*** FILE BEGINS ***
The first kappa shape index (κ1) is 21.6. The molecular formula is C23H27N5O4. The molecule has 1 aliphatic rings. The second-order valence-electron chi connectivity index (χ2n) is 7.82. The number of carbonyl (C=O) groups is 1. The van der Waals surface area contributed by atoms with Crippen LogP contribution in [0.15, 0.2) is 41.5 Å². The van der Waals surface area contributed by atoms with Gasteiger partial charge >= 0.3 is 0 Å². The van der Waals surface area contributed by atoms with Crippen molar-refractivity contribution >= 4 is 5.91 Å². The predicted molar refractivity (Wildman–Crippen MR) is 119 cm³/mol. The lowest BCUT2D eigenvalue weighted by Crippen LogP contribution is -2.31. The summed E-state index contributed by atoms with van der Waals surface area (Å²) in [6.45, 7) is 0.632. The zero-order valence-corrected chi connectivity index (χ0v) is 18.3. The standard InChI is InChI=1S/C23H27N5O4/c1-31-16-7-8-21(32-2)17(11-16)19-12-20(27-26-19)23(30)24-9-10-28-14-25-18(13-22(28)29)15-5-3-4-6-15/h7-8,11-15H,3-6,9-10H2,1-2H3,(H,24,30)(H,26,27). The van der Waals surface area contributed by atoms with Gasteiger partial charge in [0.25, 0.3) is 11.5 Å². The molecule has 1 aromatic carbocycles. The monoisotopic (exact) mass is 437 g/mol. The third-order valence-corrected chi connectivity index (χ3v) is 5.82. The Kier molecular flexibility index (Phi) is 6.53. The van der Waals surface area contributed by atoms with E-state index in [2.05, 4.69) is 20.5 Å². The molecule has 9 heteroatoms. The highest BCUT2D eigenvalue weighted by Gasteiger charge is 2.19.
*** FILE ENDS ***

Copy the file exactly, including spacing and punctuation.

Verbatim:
The first kappa shape index (κ1) is 21.6. The molecular formula is C23H27N5O4. The molecule has 1 aliphatic rings. The second-order valence-electron chi connectivity index (χ2n) is 7.82. The number of carbonyl (C=O) groups is 1. The van der Waals surface area contributed by atoms with Crippen LogP contribution in [0.15, 0.2) is 41.5 Å². The van der Waals surface area contributed by atoms with Gasteiger partial charge >= 0.3 is 0 Å². The van der Waals surface area contributed by atoms with Crippen molar-refractivity contribution >= 4 is 5.91 Å². The predicted molar refractivity (Wildman–Crippen MR) is 119 cm³/mol. The lowest BCUT2D eigenvalue weighted by Crippen LogP contribution is -2.31. The summed E-state index contributed by atoms with van der Waals surface area (Å²) in [6.45, 7) is 0.632. The zero-order valence-corrected chi connectivity index (χ0v) is 18.3. The standard InChI is InChI=1S/C23H27N5O4/c1-31-16-7-8-21(32-2)17(11-16)19-12-20(27-26-19)23(30)24-9-10-28-14-25-18(13-22(28)29)15-5-3-4-6-15/h7-8,11-15H,3-6,9-10H2,1-2H3,(H,24,30)(H,26,27). The van der Waals surface area contributed by atoms with Gasteiger partial charge in [0.25, 0.3) is 11.5 Å². The molecule has 1 aromatic carbocycles. The monoisotopic (exact) mass is 437 g/mol. The third-order valence-corrected chi connectivity index (χ3v) is 5.82. The Kier molecular flexibility index (Phi) is 6.53. The van der Waals surface area contributed by atoms with E-state index in [2.05, 4.69) is 20.5 Å². The molecule has 9 heteroatoms. The highest BCUT2D eigenvalue weighted by Gasteiger charge is 2.19.